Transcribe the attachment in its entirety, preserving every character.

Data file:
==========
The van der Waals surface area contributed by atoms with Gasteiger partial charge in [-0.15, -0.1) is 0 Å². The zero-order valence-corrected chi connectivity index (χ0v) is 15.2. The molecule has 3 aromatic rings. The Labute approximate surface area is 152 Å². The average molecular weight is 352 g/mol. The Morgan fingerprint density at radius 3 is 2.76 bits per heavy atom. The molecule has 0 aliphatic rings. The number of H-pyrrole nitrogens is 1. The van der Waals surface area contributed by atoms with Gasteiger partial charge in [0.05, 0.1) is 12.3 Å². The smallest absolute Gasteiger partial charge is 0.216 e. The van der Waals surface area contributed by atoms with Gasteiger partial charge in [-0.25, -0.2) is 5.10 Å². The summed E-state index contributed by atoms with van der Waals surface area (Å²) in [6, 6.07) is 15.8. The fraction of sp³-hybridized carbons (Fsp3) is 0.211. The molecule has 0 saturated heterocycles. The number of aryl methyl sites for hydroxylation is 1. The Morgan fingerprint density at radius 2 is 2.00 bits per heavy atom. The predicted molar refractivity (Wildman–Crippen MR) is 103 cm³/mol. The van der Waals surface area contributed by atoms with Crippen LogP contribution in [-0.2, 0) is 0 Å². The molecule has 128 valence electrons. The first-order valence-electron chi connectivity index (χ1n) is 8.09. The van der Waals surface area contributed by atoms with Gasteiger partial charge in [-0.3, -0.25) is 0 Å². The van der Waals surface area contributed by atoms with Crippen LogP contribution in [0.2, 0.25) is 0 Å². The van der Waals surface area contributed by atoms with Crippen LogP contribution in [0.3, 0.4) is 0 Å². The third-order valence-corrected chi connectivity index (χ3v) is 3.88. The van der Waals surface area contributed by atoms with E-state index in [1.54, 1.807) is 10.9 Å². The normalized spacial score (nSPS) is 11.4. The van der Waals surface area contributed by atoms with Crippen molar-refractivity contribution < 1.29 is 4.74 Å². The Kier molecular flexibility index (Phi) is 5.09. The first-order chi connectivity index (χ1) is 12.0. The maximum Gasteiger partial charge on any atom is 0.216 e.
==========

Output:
The van der Waals surface area contributed by atoms with Gasteiger partial charge in [-0.15, -0.1) is 0 Å². The zero-order valence-corrected chi connectivity index (χ0v) is 15.2. The molecule has 3 aromatic rings. The Labute approximate surface area is 152 Å². The average molecular weight is 352 g/mol. The Morgan fingerprint density at radius 3 is 2.76 bits per heavy atom. The molecule has 0 aliphatic rings. The number of H-pyrrole nitrogens is 1. The van der Waals surface area contributed by atoms with Gasteiger partial charge in [0.05, 0.1) is 12.3 Å². The smallest absolute Gasteiger partial charge is 0.216 e. The van der Waals surface area contributed by atoms with Gasteiger partial charge in [-0.25, -0.2) is 5.10 Å². The summed E-state index contributed by atoms with van der Waals surface area (Å²) in [6, 6.07) is 15.8. The fraction of sp³-hybridized carbons (Fsp3) is 0.211. The molecule has 0 saturated heterocycles. The number of aryl methyl sites for hydroxylation is 1. The Morgan fingerprint density at radius 2 is 2.00 bits per heavy atom. The predicted molar refractivity (Wildman–Crippen MR) is 103 cm³/mol. The van der Waals surface area contributed by atoms with Crippen LogP contribution in [-0.2, 0) is 0 Å². The molecule has 128 valence electrons. The first-order valence-electron chi connectivity index (χ1n) is 8.09. The van der Waals surface area contributed by atoms with Gasteiger partial charge in [-0.3, -0.25) is 0 Å². The van der Waals surface area contributed by atoms with Crippen LogP contribution in [0.2, 0.25) is 0 Å². The van der Waals surface area contributed by atoms with Crippen LogP contribution in [0.3, 0.4) is 0 Å². The third-order valence-corrected chi connectivity index (χ3v) is 3.88. The van der Waals surface area contributed by atoms with E-state index in [1.54, 1.807) is 10.9 Å². The normalized spacial score (nSPS) is 11.4. The van der Waals surface area contributed by atoms with Crippen molar-refractivity contribution < 1.29 is 4.74 Å². The Kier molecular flexibility index (Phi) is 5.09. The first-order chi connectivity index (χ1) is 12.0. The maximum Gasteiger partial charge on any atom is 0.216 e.